(Image source from: healthshots.com)
A 33-year old man from Hong Kong has caught the coronavirus for the second time, making it the first such case in the world.
Scientists in Hong Kong on Monday, August 24, have reported a case of coronavirus in a 33-year-old man who caught the virus for the second time, four and a half months after he caught the virus for the first time in late March.
Notably, the man did not have any symptoms for the second time suggesting that the immune system was at play after the first bout.
However, during the first infection, he had symptoms like cough, fever, sore throat, and headache.
Immunologists from Yale University upon reviewing the person said that the second infection was completely asymptomatic as his immune system prevented the infection from getting worse.
Is it the first case of re-infection in the case of COVID-19?
There have been scattered reports about possible reinfections being reported till now across the world but most of them were anecdotal and the attributed factors such as faulty testing or the lingering traces of viral elements of the previous infection.
However, the researchers at Yale University suspected the virus from both the infections was different indicating there was no match between the first two viruses.
This proved that the second viral infection was not from the residual elements from the first infection.
This is the world’s first documentation of the second case of infection of the same person who recovered from COVID-19 four months ago.
Should you be worried about the reinfection?
The answer to this remains unclear as there are very few cases where the reinfection has happened and only one case has been documented and researched till now.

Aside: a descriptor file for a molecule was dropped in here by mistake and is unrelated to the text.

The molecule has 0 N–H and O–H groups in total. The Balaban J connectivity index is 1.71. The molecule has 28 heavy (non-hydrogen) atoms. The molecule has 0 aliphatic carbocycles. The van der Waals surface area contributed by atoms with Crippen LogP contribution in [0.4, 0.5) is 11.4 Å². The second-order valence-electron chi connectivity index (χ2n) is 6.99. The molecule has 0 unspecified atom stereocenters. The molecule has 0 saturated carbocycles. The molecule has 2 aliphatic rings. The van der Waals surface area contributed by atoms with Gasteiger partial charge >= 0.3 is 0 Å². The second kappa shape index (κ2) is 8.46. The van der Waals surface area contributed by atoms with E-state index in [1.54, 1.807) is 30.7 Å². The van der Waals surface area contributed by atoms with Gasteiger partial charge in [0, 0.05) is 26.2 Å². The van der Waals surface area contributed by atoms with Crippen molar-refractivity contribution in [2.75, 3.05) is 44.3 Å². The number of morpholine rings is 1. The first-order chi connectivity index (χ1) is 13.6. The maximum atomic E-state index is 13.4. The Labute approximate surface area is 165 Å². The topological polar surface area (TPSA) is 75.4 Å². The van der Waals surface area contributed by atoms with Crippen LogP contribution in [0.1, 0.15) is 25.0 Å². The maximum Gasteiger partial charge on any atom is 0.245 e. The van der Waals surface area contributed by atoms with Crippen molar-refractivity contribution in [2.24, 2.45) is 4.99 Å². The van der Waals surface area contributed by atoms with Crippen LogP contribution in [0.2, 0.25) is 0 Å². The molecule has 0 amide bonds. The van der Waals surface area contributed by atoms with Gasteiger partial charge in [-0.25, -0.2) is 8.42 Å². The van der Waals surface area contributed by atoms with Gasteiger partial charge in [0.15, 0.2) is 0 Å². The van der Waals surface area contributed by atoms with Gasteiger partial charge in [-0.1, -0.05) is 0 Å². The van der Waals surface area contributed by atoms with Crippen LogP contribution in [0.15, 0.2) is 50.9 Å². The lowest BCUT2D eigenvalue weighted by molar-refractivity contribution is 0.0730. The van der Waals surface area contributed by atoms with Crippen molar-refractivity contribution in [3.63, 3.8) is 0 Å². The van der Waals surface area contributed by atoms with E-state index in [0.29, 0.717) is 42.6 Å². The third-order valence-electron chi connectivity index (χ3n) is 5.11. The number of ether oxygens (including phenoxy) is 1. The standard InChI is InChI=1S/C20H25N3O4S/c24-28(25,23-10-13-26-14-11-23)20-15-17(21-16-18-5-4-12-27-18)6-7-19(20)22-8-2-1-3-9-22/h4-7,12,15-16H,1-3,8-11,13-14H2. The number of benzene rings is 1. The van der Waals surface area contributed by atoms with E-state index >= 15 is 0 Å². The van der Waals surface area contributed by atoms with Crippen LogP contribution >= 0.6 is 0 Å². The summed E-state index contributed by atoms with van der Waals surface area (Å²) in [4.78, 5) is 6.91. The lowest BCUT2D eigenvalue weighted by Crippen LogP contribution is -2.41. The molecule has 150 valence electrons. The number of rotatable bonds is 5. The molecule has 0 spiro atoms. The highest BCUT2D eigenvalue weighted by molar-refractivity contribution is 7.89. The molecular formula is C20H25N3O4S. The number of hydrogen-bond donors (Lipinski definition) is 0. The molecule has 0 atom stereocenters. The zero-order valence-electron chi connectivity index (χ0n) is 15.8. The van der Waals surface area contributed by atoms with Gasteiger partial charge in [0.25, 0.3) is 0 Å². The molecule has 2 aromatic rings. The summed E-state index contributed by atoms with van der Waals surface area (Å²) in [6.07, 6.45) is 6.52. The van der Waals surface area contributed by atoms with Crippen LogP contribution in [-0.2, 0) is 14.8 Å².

However, considering the fact that there is only one case until now of the lakhs of cases being reported across the world, there is no need to worry about the reinfection at present.
Maria Van, a coronavirus expert at the World Health Organization said that there have been more than 24 lakh cases reported across the world and cases like these must be researched at the population level.
Moreover, since the patient from HongKong has no symptoms this time, it means that the immune system is providing protection even if it could not prevent the infection altogether.
The immunity of a person is expected to build with each subsequent exposure to the pathogens.
It is also important to notice that whether the patient who caught the coronavirus once has developed neutralizing antibodies or not.
According to the NYT report, the Hong Kong man has not developed any antibodies after the first infection but has developed them for the second time.
How long does one stay protected from COVID-19?
At present, there is no answer to this. As many more cases of reinfection come to fore, the duration and the kind of immunity response generated will be different from one person to another and will be uncertain.
Many researchers working on COVID-19 claim that the immunity developed through COVID-19 may not be ever lasting.
As for the coronavirus that causes the common cold, immunity seems to be lasting for a shorter time, even if there is a presence of more number of antibodies. This is why getting common cold is so frequent and widespread.
The same can happen with the novel coronavirus in the future.
By Gayatri Yellayi